The controls may look familiar … but don’t plan to
sing along with the radio in your airplane
The three axes of flight
By the staff at MySkyForce
Don’t let the control in the cockpit that looks like a steering wheel mislead you. Flying a plane is nothing like driving your car. That yoke that looks like a steering wheel won’t turn the plane’s wheels even when they are touching the ground. And no matter how much you tune that radio you see, you can’t bring in Miranda Lambert or Adam Levine.
Maneuvering a plane in the air requires that pilots use lift forces to control and guide the plane. By directing the movement of three external control surfaces on the plane, they can use lift to turn, climb, or descend. Of course, it’s all a little more complicated than that. So, before you take the controls you need to understand the motions a plane is capable of making in the air. We describe the motion of the airplane in relation to three axes and each axis has a control surface to direct the movement.
Think in terms of three axes
All airplanes have three axes. Visualize three imaginary lines drawn through the airplane. (Nose to tail, top to bottom, and side to side) The plane rotates around these three lines, which intersect at the airplane’s center of gravity.
We describe the motion of the airplane in relation to these three axes, and the movement around each axis is determined by a control surface on the plane which the pilot controls. Since early aviators had little to reference, they turned to the movement of ships on the seas to name the motions of the airplane. The results were the nautical terms roll, pitch and yaw. Let’s look at each axis and the movement of the airplane associated with it.
The Longitudinal Axis
The longitudinal axis is the imaginary line that enters the airplane’s nose, passes through the center of gravity, and exits out the tail. The plane rolls around the longitudinal axis. The pilot controls the movement with the ailerons.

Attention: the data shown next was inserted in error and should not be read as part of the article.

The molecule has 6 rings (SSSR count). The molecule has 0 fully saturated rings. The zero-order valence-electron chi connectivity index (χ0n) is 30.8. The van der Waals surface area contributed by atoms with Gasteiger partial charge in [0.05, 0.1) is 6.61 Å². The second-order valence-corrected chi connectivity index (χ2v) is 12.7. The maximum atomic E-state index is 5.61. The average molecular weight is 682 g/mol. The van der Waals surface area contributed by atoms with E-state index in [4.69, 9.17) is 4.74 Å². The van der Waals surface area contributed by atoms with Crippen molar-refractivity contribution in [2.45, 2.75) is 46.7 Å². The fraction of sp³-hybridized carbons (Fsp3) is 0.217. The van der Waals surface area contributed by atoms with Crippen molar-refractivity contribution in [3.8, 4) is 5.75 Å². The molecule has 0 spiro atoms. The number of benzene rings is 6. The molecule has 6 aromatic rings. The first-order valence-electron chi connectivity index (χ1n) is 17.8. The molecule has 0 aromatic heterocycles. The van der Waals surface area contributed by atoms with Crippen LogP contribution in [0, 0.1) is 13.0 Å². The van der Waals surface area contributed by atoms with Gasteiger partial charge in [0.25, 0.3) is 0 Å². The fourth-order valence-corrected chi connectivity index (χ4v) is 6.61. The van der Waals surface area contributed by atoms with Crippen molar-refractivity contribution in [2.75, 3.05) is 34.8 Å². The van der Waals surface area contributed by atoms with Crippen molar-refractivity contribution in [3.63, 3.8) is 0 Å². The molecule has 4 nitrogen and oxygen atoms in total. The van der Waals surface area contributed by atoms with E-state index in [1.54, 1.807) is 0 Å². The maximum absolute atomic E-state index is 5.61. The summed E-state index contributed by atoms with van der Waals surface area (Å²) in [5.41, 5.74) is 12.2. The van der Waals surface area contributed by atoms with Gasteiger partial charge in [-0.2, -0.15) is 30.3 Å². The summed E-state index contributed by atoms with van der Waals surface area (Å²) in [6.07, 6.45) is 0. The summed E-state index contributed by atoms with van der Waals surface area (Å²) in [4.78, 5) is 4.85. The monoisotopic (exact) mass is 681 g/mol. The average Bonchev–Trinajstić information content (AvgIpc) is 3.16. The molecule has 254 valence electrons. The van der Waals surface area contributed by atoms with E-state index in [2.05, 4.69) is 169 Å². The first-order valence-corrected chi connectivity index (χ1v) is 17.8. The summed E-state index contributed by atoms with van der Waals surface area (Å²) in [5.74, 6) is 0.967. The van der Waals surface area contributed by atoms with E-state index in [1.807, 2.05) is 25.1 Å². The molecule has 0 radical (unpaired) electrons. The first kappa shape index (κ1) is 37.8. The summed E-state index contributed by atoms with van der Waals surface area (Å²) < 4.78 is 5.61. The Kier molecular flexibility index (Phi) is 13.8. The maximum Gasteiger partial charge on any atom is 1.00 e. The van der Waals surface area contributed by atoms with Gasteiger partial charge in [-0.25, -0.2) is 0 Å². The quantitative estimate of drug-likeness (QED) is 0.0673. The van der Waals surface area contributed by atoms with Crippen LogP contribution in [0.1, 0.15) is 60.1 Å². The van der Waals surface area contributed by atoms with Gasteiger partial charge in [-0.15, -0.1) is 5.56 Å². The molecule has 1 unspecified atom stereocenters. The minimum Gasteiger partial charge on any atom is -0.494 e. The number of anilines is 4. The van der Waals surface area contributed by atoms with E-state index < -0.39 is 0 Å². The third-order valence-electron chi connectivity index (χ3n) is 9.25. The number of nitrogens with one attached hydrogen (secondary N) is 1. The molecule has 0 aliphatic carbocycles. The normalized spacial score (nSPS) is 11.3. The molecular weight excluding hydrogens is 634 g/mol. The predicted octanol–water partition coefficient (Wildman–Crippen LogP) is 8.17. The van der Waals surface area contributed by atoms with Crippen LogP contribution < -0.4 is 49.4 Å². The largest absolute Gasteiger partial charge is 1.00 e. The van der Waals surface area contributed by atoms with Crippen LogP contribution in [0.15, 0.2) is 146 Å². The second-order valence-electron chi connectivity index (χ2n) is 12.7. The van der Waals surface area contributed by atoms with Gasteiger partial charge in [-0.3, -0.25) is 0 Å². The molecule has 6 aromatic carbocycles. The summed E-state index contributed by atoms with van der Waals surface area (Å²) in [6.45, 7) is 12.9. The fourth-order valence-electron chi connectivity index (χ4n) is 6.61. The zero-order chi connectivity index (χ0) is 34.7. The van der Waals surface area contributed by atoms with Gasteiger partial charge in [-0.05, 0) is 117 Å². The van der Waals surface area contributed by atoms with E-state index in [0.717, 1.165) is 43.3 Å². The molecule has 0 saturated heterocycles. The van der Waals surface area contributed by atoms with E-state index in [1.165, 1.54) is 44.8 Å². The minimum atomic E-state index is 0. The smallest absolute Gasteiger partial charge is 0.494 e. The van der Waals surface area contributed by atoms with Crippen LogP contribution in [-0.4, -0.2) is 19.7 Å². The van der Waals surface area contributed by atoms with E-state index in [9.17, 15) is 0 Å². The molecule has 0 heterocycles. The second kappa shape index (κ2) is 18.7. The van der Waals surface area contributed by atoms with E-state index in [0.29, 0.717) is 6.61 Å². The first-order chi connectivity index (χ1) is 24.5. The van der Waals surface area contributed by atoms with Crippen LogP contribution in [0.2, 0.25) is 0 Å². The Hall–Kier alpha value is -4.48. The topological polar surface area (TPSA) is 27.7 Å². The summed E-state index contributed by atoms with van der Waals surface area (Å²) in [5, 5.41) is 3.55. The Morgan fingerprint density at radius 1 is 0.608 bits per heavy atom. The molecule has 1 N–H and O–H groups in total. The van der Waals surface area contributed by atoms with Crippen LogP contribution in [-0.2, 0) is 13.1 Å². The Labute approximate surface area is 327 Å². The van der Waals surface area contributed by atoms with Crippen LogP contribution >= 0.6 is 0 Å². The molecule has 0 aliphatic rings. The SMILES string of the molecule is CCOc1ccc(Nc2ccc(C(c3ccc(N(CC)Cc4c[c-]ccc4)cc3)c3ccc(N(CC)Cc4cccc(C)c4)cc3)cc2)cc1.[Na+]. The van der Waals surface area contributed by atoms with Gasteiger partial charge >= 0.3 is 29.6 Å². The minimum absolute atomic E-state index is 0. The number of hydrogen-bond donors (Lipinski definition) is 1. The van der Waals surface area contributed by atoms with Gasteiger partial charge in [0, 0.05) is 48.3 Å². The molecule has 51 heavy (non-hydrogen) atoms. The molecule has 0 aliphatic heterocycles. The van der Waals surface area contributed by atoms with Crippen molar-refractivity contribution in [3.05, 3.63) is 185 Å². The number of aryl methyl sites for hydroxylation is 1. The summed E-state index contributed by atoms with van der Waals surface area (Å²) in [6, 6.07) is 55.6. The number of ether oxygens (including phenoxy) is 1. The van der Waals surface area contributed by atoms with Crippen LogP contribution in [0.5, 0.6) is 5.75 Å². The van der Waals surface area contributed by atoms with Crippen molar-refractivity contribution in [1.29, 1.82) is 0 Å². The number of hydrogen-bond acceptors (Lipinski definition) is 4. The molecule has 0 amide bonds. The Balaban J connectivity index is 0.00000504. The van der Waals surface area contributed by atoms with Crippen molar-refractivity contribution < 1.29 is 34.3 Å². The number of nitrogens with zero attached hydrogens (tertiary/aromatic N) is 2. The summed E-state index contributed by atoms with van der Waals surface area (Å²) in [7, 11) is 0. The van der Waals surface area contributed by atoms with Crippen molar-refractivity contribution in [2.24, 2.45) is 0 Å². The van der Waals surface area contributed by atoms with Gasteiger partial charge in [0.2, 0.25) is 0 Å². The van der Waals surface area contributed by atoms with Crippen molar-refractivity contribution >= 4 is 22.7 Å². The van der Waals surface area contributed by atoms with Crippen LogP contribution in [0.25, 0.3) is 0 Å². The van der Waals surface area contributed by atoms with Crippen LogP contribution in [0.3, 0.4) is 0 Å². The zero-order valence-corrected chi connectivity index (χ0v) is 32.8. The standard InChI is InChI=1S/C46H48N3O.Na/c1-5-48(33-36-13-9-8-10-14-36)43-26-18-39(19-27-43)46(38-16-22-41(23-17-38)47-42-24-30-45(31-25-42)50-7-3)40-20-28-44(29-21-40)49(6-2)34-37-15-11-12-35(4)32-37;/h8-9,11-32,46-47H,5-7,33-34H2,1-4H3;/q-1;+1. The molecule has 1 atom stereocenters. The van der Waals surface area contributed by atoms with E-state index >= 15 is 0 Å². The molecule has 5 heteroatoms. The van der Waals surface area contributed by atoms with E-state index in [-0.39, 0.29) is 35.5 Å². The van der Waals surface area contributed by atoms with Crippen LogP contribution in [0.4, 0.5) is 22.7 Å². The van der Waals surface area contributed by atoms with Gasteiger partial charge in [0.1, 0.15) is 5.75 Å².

The Lateral Axis
The lateral axis is the imaginary line that enters through the side of the plane, passes through the center of gravity and exits out the opposite side. The airplane pitches around the lateral axis, and the pilot controls the pitching movement with the elevator.
The third imaginary line is the vertical axis. This line enters the top of the airplane, passes through the center of gravity, and exits out the bottom of the plane. (I bet by now you have guessed that the center of gravity is going to play a major role in learning to fly.) The airplane yaws around the vertical axis. The pilot controls the yawing motion with the rudder.
The Pilot Controls the Action
As you have seen, the pilot uses a yoke or stick and floor mounted pedals to control the movements of the external control surfaces. The ailerons and elevator are the two control surfaces connected to the yoke or stick, and the pedals control the deflections of the rudder. Why do I keep saying yoke or stick? The airplane you fly will have one or the other. The yoke looks a bit like a steering wheel, and the stick is nothing more than a straight rod. Both function in nearly identical manners.
You are probably wondering how you can fly from one point to the next when your controls are just causing a lot of rolling and rotating in the sky. But those are just the basic movements available to pilots. As the thrust of the engine drives the plane through the air, the coordinated use of these controls will cause planes to climb, descend and turn. Stay with us. We’ll tell you how to do it.
We Should Get Together Again
We are going to be telling you how to use these controls to actually fly the plane. If you are preparing to become a pilot, or studying for your FAA written test, or just knocking the rust off your unused private pilot certificate; sign up now for our free weekly blog, so you won’t miss a thing.
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